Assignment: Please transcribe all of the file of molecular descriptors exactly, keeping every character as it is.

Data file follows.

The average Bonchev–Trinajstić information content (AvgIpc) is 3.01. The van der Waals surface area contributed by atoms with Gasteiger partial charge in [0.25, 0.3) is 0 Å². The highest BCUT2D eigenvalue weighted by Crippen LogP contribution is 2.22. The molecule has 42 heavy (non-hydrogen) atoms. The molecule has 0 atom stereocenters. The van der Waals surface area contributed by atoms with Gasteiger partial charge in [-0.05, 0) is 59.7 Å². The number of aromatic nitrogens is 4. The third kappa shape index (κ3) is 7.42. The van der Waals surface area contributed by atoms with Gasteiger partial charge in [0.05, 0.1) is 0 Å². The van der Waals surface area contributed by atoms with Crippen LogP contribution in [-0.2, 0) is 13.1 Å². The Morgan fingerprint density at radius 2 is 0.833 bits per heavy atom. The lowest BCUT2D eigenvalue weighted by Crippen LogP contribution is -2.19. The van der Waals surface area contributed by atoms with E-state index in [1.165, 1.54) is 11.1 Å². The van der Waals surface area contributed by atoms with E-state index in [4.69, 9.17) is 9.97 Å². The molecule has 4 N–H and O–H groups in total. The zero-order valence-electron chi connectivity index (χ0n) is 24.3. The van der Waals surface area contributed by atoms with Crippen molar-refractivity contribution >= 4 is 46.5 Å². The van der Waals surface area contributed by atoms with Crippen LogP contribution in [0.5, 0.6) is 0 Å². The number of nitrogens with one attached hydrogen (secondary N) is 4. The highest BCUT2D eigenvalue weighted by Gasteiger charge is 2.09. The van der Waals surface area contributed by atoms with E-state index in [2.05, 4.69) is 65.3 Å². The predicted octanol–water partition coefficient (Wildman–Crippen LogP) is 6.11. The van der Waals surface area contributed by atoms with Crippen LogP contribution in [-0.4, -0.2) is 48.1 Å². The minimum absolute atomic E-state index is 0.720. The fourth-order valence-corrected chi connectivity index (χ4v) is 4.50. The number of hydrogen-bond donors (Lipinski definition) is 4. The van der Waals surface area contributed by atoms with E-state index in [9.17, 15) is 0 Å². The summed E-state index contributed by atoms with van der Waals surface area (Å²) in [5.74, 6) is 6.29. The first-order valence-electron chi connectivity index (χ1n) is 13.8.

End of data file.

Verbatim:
The average Bonchev–Trinajstić information content (AvgIpc) is 3.01. The van der Waals surface area contributed by atoms with Gasteiger partial charge in [0.25, 0.3) is 0 Å². The highest BCUT2D eigenvalue weighted by Crippen LogP contribution is 2.22. The molecule has 42 heavy (non-hydrogen) atoms. The molecule has 0 atom stereocenters. The van der Waals surface area contributed by atoms with Gasteiger partial charge in [-0.05, 0) is 59.7 Å². The number of aromatic nitrogens is 4. The third kappa shape index (κ3) is 7.42. The van der Waals surface area contributed by atoms with Gasteiger partial charge in [0.05, 0.1) is 0 Å². The van der Waals surface area contributed by atoms with Crippen LogP contribution in [-0.2, 0) is 13.1 Å². The Morgan fingerprint density at radius 2 is 0.833 bits per heavy atom. The lowest BCUT2D eigenvalue weighted by Crippen LogP contribution is -2.19. The van der Waals surface area contributed by atoms with E-state index in [1.165, 1.54) is 11.1 Å². The van der Waals surface area contributed by atoms with E-state index in [4.69, 9.17) is 9.97 Å². The molecule has 4 N–H and O–H groups in total. The zero-order valence-electron chi connectivity index (χ0n) is 24.3. The van der Waals surface area contributed by atoms with Crippen molar-refractivity contribution >= 4 is 46.5 Å². The van der Waals surface area contributed by atoms with Crippen LogP contribution in [0.5, 0.6) is 0 Å². The number of nitrogens with one attached hydrogen (secondary N) is 4. The highest BCUT2D eigenvalue weighted by Gasteiger charge is 2.09. The van der Waals surface area contributed by atoms with E-state index in [2.05, 4.69) is 65.3 Å². The predicted octanol–water partition coefficient (Wildman–Crippen LogP) is 6.11. The van der Waals surface area contributed by atoms with Crippen LogP contribution in [-0.4, -0.2) is 48.1 Å². The minimum absolute atomic E-state index is 0.720. The fourth-order valence-corrected chi connectivity index (χ4v) is 4.50. The number of hydrogen-bond donors (Lipinski definition) is 4. The van der Waals surface area contributed by atoms with E-state index in [9.17, 15) is 0 Å². The summed E-state index contributed by atoms with van der Waals surface area (Å²) in [5.74, 6) is 6.29. The first-order valence-electron chi connectivity index (χ1n) is 13.8.